Plantar fibromatosis, also known as Ledderhose disease, refers to a benign fibrous proliferation that occurs in the plantar aponeurosis in the form of single or multiple nodules on the medial plantar surface of the foot.
The aetiology of the condition remains uncertain but is known to include trauma to the aponeurosis and systemic conditions such as diabetes mellitus, hypothyroidism, alcoholism, epilepsy and liver cirrhosis.
As described by Miceli et al., “the histopathological examination of plantar fibromatosis reveals dense fibrocellular tissue with parallel and nodular arrays of fibrocytes and fibrillar collagen with a distinctive cock-screw morphology, evidence of myofibroblastic differentiation”.
The slow-growing nodes in the medial portion of the plantar fascia can lead to shrinkage and sclerosis of the entire plantar fascia; this results in pain during weightbearing activities causing the patient difficulty in walking or standing.
According to Omor et al., MRI plays an important role in guiding clinical management of plantar fibromatosis because of a clear presentation of the degree of deep extension found in advanced, aggressive forms of plantar fibromatosis on MR imaging.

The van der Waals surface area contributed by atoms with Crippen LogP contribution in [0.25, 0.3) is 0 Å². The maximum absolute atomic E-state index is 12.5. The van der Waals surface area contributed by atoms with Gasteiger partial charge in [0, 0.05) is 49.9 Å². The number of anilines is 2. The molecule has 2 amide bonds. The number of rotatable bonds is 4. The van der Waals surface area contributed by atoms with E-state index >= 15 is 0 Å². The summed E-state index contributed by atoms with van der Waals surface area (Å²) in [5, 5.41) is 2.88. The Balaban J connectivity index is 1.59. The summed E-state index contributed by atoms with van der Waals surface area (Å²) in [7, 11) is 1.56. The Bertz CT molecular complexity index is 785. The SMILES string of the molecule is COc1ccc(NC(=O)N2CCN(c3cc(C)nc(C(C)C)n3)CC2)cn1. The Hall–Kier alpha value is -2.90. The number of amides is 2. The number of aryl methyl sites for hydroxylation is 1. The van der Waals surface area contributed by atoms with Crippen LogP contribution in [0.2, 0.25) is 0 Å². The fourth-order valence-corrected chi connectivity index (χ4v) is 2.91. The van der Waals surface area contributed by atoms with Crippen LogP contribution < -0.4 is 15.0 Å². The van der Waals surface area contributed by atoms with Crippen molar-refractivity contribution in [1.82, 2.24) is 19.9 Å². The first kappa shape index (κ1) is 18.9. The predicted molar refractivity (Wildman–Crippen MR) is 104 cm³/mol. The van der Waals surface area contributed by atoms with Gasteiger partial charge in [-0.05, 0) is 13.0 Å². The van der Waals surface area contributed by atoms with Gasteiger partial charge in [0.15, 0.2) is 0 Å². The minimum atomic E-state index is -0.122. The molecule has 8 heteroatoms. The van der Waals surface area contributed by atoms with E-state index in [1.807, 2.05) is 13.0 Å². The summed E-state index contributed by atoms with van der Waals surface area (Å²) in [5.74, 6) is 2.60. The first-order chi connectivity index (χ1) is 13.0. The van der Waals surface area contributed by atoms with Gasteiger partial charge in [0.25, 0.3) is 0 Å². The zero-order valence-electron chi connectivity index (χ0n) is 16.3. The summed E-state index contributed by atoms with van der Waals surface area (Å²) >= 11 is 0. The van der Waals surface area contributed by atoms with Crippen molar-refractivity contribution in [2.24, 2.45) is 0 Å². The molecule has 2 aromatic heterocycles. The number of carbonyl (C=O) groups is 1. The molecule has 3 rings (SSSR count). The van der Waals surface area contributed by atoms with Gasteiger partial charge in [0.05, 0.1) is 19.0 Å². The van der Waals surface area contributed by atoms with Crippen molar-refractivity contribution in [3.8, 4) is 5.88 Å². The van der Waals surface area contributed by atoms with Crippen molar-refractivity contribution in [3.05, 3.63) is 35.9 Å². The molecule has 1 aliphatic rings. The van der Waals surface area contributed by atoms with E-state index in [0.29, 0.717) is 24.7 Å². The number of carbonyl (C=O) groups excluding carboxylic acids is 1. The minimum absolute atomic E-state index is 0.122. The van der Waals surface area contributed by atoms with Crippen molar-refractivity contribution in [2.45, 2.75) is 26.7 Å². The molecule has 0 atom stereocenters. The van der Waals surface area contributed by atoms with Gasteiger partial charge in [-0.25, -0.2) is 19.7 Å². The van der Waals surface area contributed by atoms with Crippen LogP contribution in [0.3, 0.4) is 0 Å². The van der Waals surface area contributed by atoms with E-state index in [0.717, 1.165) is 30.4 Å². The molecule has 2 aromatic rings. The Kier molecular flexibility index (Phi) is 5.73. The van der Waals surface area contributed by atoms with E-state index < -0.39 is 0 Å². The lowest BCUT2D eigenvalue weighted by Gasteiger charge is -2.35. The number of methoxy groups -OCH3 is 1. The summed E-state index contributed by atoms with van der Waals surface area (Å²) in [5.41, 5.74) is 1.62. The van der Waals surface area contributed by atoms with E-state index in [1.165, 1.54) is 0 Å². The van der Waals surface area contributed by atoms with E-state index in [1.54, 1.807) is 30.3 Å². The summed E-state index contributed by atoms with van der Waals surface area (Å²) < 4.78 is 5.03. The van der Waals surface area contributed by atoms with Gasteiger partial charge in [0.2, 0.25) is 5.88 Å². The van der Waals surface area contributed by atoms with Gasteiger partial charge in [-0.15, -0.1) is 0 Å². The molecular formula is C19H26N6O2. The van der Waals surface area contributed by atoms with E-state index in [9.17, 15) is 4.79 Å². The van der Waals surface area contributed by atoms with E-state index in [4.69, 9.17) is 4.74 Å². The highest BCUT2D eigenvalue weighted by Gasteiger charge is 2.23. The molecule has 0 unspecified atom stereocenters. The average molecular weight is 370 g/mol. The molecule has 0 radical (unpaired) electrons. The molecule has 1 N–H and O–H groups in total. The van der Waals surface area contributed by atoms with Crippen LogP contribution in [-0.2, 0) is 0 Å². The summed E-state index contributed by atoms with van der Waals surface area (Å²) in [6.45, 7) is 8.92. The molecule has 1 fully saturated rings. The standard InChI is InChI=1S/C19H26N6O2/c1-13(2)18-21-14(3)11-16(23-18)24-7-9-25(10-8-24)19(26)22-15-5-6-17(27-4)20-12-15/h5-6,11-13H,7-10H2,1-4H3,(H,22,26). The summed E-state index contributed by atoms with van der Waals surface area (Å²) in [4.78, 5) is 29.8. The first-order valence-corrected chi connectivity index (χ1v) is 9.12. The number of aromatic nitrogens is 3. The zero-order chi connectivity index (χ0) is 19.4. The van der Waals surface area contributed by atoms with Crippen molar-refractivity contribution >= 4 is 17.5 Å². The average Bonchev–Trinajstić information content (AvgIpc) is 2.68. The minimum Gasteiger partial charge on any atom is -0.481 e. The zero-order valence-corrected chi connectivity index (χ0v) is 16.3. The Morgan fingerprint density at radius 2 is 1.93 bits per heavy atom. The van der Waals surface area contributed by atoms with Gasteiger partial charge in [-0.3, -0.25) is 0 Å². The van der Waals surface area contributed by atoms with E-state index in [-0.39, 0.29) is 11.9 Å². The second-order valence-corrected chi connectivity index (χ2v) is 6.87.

Early detection of the condition helps in the implementation of conservative treatment options which could include a combination of stretching exercises, orthotic management, non-steroidal anti-inflammatory drugs, padding and physical therapy.
The inclusion of MASS4D® customised foot orthotics in treatment strategies will help to provide the patient with relief from pain during ambulation by minimising tension on the plantar fascia and consequently, decreasing direct pressure on the plantar fibromas.
By supporting the foot in its optimal posture, MASS4D® promotes stabilisation of the medial longitudinal arch which enforces normal functioning of the plantar fascia; this prevents the ligament from stretching beyond its capacity and facilitates healing of the injured ligament.
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Repetitive plantarflexion can lead to pain and mechanical limitation in the posterior ankle joint which is known as posterior ankle impingement syndrome. This pathology commonly occurs in ballet dancers and football players.